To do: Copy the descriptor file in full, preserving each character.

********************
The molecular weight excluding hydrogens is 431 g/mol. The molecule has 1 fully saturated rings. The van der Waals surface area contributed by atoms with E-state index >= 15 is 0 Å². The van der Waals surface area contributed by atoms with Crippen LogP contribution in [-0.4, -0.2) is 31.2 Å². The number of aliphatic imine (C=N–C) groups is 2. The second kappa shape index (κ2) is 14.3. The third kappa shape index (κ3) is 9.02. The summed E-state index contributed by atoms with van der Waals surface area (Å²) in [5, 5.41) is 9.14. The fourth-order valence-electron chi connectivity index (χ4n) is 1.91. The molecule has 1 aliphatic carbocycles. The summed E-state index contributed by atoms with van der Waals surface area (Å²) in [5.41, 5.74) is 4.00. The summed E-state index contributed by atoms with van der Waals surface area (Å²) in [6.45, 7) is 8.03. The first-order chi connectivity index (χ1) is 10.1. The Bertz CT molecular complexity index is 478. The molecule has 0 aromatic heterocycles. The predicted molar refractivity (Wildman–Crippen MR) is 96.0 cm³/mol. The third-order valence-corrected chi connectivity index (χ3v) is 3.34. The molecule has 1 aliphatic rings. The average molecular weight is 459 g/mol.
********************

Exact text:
The molecular weight excluding hydrogens is 431 g/mol. The molecule has 1 fully saturated rings. The van der Waals surface area contributed by atoms with E-state index >= 15 is 0 Å². The van der Waals surface area contributed by atoms with Crippen LogP contribution in [-0.4, -0.2) is 31.2 Å². The number of aliphatic imine (C=N–C) groups is 2. The second kappa shape index (κ2) is 14.3. The third kappa shape index (κ3) is 9.02. The summed E-state index contributed by atoms with van der Waals surface area (Å²) in [5, 5.41) is 9.14. The fourth-order valence-electron chi connectivity index (χ4n) is 1.91. The molecule has 1 aliphatic carbocycles. The summed E-state index contributed by atoms with van der Waals surface area (Å²) in [5.41, 5.74) is 4.00. The summed E-state index contributed by atoms with van der Waals surface area (Å²) in [6.45, 7) is 8.03. The first-order chi connectivity index (χ1) is 10.1. The Bertz CT molecular complexity index is 478. The molecule has 0 aromatic heterocycles. The predicted molar refractivity (Wildman–Crippen MR) is 96.0 cm³/mol. The third-order valence-corrected chi connectivity index (χ3v) is 3.34. The molecule has 1 aliphatic rings. The average molecular weight is 459 g/mol.